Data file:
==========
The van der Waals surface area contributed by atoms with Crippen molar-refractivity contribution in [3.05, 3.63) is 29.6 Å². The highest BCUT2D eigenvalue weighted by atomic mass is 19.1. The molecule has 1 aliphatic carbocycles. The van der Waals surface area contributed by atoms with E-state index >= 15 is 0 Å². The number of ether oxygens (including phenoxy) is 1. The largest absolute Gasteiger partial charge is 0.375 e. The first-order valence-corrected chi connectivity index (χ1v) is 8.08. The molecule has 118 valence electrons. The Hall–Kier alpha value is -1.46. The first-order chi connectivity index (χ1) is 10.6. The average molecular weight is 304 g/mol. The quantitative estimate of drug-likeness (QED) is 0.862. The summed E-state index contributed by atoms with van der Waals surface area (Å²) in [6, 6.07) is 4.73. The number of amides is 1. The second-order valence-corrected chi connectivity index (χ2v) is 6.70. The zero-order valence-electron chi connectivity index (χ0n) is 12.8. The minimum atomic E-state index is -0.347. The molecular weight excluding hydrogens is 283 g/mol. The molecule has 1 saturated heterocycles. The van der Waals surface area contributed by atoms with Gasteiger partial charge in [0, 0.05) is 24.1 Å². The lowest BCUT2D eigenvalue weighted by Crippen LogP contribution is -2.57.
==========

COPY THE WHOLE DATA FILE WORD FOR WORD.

The van der Waals surface area contributed by atoms with Crippen molar-refractivity contribution in [3.05, 3.63) is 29.6 Å². The highest BCUT2D eigenvalue weighted by atomic mass is 19.1. The molecule has 1 aliphatic carbocycles. The van der Waals surface area contributed by atoms with E-state index >= 15 is 0 Å². The number of ether oxygens (including phenoxy) is 1. The largest absolute Gasteiger partial charge is 0.375 e. The first-order valence-corrected chi connectivity index (χ1v) is 8.08. The molecule has 118 valence electrons. The Hall–Kier alpha value is -1.46. The first-order chi connectivity index (χ1) is 10.6. The average molecular weight is 304 g/mol. The quantitative estimate of drug-likeness (QED) is 0.862. The summed E-state index contributed by atoms with van der Waals surface area (Å²) in [6, 6.07) is 4.73. The number of amides is 1. The second-order valence-corrected chi connectivity index (χ2v) is 6.70. The zero-order valence-electron chi connectivity index (χ0n) is 12.8. The minimum atomic E-state index is -0.347. The molecular weight excluding hydrogens is 283 g/mol. The molecule has 1 saturated heterocycles. The van der Waals surface area contributed by atoms with Gasteiger partial charge in [0, 0.05) is 24.1 Å². The lowest BCUT2D eigenvalue weighted by Crippen LogP contribution is -2.57.